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Carolyn Hax: Quibbling shows cracks in marriage

Dear Carolyn: My husband and I have recently started saving for a home, which means clamping down on our budget. I suggested that we set a per-person amount to spend on birthday gifts for immediate family. Anything above that amount would need to come out of our personal “fun money” stash. He, however, thinks it’s fair to set a per-family amount, to be distributed evenly over the members of that family.

I have four siblings, and he has only one. With his arrangement, each of my siblings would get a $20 gift, while his brother would get an $80 gift. My husband heatedly argued that it’s not fair that I “get to spend so much more of our money” on my family. But in my mind, we both share a combined family. And his arrangement says his brother deserves nicer gifts than my siblings.

On a side note, I constantly am made to feel that my family members, as well as my friends, aren’t ever as good or as important as his. He always has something negative to say about them. It’s really starting to hurt my feelings and my self-esteem. Am I out of line?

– Confused Wife

A: Give them all cards and spend $160 on good marriage counseling.

Not because this is such a big issue, but because it’s such a small one. You’re high-temp arguing over 80 bucks and one night on your couch?

There’s room for different, reasonable opinions on gift expenses and friends. Accordingly, partners who trust each other are flexible about this and other small stuff.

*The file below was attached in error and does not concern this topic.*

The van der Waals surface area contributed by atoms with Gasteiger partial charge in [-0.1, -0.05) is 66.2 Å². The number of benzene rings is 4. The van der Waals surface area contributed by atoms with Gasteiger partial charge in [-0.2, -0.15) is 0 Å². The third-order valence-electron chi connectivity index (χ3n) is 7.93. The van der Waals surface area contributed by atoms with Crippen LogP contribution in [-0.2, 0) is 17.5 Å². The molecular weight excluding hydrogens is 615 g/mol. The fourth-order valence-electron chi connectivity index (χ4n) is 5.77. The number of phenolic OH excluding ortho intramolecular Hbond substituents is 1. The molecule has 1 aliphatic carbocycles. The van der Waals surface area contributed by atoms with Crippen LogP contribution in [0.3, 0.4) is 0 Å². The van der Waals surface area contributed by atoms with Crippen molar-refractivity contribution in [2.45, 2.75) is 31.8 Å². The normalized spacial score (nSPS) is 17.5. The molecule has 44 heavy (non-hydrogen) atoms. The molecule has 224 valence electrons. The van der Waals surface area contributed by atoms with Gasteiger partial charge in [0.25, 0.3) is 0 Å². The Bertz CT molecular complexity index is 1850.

Partners who don’t trust each other, on the other hand, will fight over small stuff as if their entire selves are at stake – because, in a way, they are.

As you describe it, your husband is treating himself, his family and his friends as his top priorities, instead of freely regarding your “side” as equally important. If that’s accurate, then that’s a crack in your marriage. Happy spouses take care of each other.

If that’s not accurate – if he is, in fact, attentive to your needs, but you believe that he isn’t … and you, say, failed to mention that your family absorbs 90 percent of your energy – then that, too, is a problem with your marriage.

Both of you need to give equal weight to your needs, the other’s needs and the needs of the marriage – and both of you need to trust that the other is doing this, too. Without both of these elements, you will approach issues in your marriage, large and small, with an eye to protecting what’s yours – meaning, with an eye to winning the argument and getting what you want instead of finding an outcome that serves you both, even if it wasn’t exactly what either of you had in mind.

Maybe you can achieve that without couples therapy: Can you both have the yours-mine-ours, family-friends conversation without getting defensive? If yes, then start talking. If no, then start asking trusted people for names.